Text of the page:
So, while this company has done a great job of working to avoid lead and other heavy metals, we can't forget about the potential harmful effects of other metals intentionally added to the product. 

The takeaway: no matter what, always read your ingredients! 


Another Impossible Ingredients List

In the past I've posted articles exposing products that have ingredients lists that just don't add up. (See here and here.) Today I've run on to another product that doesn't seem to make sense. It's gaining a lot of attention with popular green bloggers and is marketed beautifully. I'll keep the name of the product to myself so I'm not accused of "shaming and naming" but I couldn't keep my mouth shut any longer about this baffling ingredients list. 

The product claims to be a multi-purpose do-it-all soap. Use it at full-strength for heavy degreasing or dilute it 1: 15 and use it as a shampoo. Use it as a foaming hand soap. Dilute it 1:30 and you'll have a multi-purpose spray cleaner. Reviews of the product have said that they were able to clean an oven with ease. They claim it removes stains and bacteria, all without the use of synthetics. 

This one soap can clean your countertops, dirty laundry, showers, floors, wine stains, puppy accidents, even your spaghetti-splattered ovens.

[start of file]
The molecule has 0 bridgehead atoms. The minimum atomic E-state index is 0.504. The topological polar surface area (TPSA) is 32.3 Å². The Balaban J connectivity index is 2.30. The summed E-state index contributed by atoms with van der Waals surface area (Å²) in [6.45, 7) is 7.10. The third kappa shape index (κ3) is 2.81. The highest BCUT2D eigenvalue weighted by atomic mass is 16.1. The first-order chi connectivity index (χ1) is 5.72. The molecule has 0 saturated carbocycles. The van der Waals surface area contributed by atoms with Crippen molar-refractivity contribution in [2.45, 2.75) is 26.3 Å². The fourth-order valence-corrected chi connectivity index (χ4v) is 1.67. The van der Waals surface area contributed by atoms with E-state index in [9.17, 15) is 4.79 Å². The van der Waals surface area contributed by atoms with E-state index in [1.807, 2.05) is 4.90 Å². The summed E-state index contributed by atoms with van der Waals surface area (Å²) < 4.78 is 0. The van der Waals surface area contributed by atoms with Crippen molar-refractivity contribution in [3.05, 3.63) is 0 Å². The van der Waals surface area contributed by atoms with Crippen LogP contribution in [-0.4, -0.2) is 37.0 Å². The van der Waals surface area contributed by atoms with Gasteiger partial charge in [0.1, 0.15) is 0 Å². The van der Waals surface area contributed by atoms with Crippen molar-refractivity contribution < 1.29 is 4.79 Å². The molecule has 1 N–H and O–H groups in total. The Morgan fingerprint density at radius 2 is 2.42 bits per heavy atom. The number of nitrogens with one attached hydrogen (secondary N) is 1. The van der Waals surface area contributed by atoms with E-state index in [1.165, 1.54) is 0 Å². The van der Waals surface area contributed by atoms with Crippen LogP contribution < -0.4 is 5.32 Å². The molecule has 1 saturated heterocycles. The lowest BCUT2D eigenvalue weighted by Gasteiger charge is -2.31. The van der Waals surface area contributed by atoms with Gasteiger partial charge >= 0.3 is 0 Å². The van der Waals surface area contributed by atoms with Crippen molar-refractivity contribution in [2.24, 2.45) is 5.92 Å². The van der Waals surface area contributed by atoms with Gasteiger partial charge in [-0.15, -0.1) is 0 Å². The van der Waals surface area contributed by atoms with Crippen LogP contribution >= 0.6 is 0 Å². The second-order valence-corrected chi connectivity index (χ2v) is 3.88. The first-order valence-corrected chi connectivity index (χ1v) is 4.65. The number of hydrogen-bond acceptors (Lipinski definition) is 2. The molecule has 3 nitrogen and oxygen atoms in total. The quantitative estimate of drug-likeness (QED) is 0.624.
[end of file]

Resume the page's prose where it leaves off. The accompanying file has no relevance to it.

Sounds like a miracle in a bottle, doesn't it? Let's take a look at the ingredients they list:

Purified water, fatty acids, coconut oil, minerals and enzymes derived from edible and seed-bearing plants.

Miracle indeed. Let's take a look at these ingredients individually.

Purified water--needs no explanation.

Fatty acids--All oils are made up of chains of fatty acids held together by a glycerol group. (Usually in a formation of three fatty acid chains to one glycerol group, called a triglyceride.)  Split the glycerol from the fatty acids and you have glycerin and fatty acids. Common fatty acids in oils include lauric acid, palmitic acid, stearic acid, alpha-lipoic acid, oleic acid. Fatty acids are slightly soluble in water, however, the longer the fatty acid chain, the less soluble it is. We aren't sure exactly which fatty acids are in this product--it can be any number of fatty acids. Not a lathering or cleansing agent; fatty acids are typically used as thickeners and emolients. Sometimes they can have some emulsifying properties, but not enough for heavy degreasing or serious cleaning. (Think cream cleanser.) 

Coconut Oil--The ingredient we're familiar with from cooking and skin care. Not soluble in water, also doesn't lather or clean. It can be turned in to soap through saponification (mixing with an alkali) or chemically processed in to a detergent. But on its own, as just coconut oil, it's not a cleansing agent. 

Minerals and enzymes from edible and seed-bearing plants--As with "fatty acids," this is not a full ingredient disclosure. Which minerals? What kind of enzymes? There are no minerals or enzymes that are known to lather or act like a soap.